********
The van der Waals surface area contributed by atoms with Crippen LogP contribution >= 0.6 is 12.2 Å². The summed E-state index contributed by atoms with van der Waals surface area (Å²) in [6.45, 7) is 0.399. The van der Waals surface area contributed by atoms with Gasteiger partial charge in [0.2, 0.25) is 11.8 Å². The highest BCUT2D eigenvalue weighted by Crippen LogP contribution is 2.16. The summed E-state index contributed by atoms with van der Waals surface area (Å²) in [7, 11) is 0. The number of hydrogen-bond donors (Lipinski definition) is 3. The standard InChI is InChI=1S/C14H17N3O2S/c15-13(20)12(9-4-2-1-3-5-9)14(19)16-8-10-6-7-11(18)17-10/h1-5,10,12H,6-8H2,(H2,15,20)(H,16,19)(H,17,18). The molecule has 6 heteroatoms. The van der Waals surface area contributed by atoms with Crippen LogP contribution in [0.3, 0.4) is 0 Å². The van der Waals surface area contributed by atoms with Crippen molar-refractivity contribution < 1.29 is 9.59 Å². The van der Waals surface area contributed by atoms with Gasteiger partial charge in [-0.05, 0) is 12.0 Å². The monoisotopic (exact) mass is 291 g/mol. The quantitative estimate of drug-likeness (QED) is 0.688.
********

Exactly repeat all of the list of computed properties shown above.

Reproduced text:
The van der Waals surface area contributed by atoms with Crippen LogP contribution >= 0.6 is 12.2 Å². The summed E-state index contributed by atoms with van der Waals surface area (Å²) in [6.45, 7) is 0.399. The van der Waals surface area contributed by atoms with Gasteiger partial charge in [0.2, 0.25) is 11.8 Å². The highest BCUT2D eigenvalue weighted by Crippen LogP contribution is 2.16. The summed E-state index contributed by atoms with van der Waals surface area (Å²) in [7, 11) is 0. The number of hydrogen-bond donors (Lipinski definition) is 3. The standard InChI is InChI=1S/C14H17N3O2S/c15-13(20)12(9-4-2-1-3-5-9)14(19)16-8-10-6-7-11(18)17-10/h1-5,10,12H,6-8H2,(H2,15,20)(H,16,19)(H,17,18). The molecule has 6 heteroatoms. The van der Waals surface area contributed by atoms with Crippen LogP contribution in [0.3, 0.4) is 0 Å². The van der Waals surface area contributed by atoms with Crippen molar-refractivity contribution < 1.29 is 9.59 Å². The van der Waals surface area contributed by atoms with Gasteiger partial charge in [-0.05, 0) is 12.0 Å². The monoisotopic (exact) mass is 291 g/mol. The quantitative estimate of drug-likeness (QED) is 0.688.